• Sweden's news in English
 
'History is repeating itself': Malmö on Nazism
Amie and other Malmöites spoke to The Local at Sunday's huge demo. Photo: Patrick Reilly

'History is repeating itself': Malmö on Nazism

Published: 17 Mar 2014 07:00 GMT+01:00
Updated: 17 Mar 2014 11:20 GMT+01:00

Malmö’s Möllevångstorget is usually pretty quiet on a Sunday as the market traders take a day off. March 16th, 2014 was no ordinary day of rest as the square was buzzing with activists and bystanders, who swarmed the area for the demonstration on everybody’s lips.

Seven days earlier, a smaller demonstration against fascism was held in the same location, which attracted 1,000 people. Significantly more packed the market square a week later in large part motivated by events, which occurred barely a stone’s throw from this part of Möllan, the previous week.

Exact details remain unclear and those in attendance have offered differing accounts. What is beyond doubt is that a 25-year old man, Showan Shattak, was left critically injured after being stabbed following a fight. 

The Party of the Swedes (Svenskarnas Parti - SvP) subsequently issued a statement where they appeared to take responsibility for the incident.

Shattak, who is well known for his work to stamp out homophobia among football fans, was a major presence in Möllan from his hospital bed. His face appeared on numerous flags and supporters sold t-shirts bearing his name for 100 kronor.

“I’ve known Showan since childhood as we went to school together from the first until the ninth grade. It was very shocking to find out that he had been attacked and ended up seriously injured,”Alexander Khadhraoui told The Local as he braved the rain pelting down in the square.

Khadhraoui’s friend Stefanie Andersson added chillingly, “I think the Nazis who attacked him knew who he was. They wanted to kill him.”

The assault on Shattak, who was among four people injured, is the latest in a long line of incidents in Malmö involving the extreme right.

While the city may have enjoyed some limelight due to hosting Eurovision and its increasingly trendy image, it has been dogged by anti-Semitism claims while a teenage Social Democrat politician was assaulted after giving a speech on immigration.

For many, the attack on the popular Shattak was the final straw, prompting activists to stage one of the largest demonstrations ever in the city.

IN PICTURES: Malmö demonstrators tell The Local why they are marching 

Even the Skåne County police said they had never seen anything on this scale before, while local newspaper Sydsvenskan said 10,000 people showed up for the demo which lasted from 2pm until well after the sun went down.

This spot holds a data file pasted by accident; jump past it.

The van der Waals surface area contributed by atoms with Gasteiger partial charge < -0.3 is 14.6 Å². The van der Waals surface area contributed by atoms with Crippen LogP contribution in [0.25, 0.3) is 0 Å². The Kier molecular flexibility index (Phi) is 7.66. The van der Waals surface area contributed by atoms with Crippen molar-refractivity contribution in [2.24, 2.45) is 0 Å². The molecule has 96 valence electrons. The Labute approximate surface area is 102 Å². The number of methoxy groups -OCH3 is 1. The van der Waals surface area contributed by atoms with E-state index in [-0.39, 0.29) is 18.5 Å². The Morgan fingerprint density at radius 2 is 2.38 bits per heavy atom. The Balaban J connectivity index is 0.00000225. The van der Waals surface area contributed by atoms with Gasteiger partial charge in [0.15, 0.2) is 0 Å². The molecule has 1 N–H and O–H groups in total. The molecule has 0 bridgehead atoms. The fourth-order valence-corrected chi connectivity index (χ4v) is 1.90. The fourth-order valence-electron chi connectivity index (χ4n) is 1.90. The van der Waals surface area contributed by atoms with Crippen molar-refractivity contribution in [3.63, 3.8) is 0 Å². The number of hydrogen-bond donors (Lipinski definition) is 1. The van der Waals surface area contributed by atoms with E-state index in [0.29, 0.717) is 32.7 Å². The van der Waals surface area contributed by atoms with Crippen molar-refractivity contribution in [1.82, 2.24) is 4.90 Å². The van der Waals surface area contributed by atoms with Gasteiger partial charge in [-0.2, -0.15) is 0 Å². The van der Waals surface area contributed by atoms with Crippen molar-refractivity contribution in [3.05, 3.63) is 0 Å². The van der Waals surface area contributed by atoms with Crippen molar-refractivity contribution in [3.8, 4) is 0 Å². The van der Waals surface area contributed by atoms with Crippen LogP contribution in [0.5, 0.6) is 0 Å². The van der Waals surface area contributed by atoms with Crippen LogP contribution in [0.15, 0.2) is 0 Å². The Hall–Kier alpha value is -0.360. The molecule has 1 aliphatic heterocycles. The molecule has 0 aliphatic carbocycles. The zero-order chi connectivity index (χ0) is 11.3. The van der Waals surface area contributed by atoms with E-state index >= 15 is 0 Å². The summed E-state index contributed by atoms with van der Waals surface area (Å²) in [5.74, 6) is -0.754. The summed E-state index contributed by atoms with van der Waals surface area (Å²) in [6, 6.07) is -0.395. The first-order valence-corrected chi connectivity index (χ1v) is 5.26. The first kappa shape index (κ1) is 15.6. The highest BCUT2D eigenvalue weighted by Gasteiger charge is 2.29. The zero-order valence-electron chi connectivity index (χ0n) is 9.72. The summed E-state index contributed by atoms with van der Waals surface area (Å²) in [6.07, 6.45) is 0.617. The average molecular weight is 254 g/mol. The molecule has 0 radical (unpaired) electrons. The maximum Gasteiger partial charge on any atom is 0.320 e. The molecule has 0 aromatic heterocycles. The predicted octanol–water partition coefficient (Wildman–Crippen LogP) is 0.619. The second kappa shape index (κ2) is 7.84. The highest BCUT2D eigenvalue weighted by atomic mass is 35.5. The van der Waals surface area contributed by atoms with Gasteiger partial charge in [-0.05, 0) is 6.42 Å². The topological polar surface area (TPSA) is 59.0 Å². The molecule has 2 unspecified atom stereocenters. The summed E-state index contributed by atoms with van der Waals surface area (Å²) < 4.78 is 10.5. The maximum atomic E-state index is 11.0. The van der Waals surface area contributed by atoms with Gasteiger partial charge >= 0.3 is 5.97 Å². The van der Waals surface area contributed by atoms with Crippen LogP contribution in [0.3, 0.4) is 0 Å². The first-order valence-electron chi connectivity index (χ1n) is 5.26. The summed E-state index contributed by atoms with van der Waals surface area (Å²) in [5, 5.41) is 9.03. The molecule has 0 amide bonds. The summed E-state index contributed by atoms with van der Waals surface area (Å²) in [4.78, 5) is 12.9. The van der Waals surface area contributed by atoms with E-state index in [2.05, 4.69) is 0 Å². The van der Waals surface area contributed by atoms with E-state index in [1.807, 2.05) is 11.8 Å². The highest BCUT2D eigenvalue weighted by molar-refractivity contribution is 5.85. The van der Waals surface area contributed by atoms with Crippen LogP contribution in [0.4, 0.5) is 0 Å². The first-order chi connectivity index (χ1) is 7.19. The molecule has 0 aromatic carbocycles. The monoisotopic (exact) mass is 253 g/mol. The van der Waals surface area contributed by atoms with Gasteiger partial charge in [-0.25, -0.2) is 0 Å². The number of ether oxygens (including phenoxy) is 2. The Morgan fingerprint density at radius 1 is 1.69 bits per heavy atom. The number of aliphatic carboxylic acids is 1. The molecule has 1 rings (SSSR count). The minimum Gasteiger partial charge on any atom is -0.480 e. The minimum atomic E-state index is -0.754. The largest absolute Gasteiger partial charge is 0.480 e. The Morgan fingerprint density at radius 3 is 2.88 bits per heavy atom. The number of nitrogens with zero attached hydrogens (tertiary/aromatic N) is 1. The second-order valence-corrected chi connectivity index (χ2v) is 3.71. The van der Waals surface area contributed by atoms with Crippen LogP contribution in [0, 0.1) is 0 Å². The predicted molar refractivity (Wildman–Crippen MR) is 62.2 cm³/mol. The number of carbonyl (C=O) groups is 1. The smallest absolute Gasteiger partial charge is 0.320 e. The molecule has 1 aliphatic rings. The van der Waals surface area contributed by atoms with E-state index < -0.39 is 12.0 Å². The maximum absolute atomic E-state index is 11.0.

“Fascism is growing and you can see it historically. It grows when there is high unemployment, welfare cuts and workers from different countries are competing for the same jobs. The whole social situation factors into fascists expressing these actions,” Lars Flysjö, spokesman for Skåne against racism, which organized the demonstration, told The Local.

The SvP may have taken responsibility for the attack but Flysjö argued that they are but one part of a larger fascist movement.

“What we are seeing now is part of a broader movement that is connected and associated with other Nazi attacks. They have been threatening people who don’t agree with them and are on the offensive.

He added; “They are part of the same wave of fascists in the shape of the Nazis.”

Among the political parties that participated in the protest were the Left Party, who dished out free vegan hot dogs, while Feminist Initiative (Fi) and the Communist Party of Sweden were also well represented.

Copies of the Proletären newspaper were handed out as protesters were warmed up by a soundtrack of Neil Young’s ‘Rockin in the free world’ and The Animals’ ‘We gotta get out of this place.’

The march went from Möllevångstorget into the heart of the city centre and then back again. In general the atmosphere at the demo was cordial, in marked contrast to the violence after the International Women’s Day demonstration seven days previous.

A police officer told The Local that the event had passed without major incident and it was obvious that the authorities kept a deliberately low profile. For many, the highlight was hearing that Shattak was improving after his life had hung in the balance.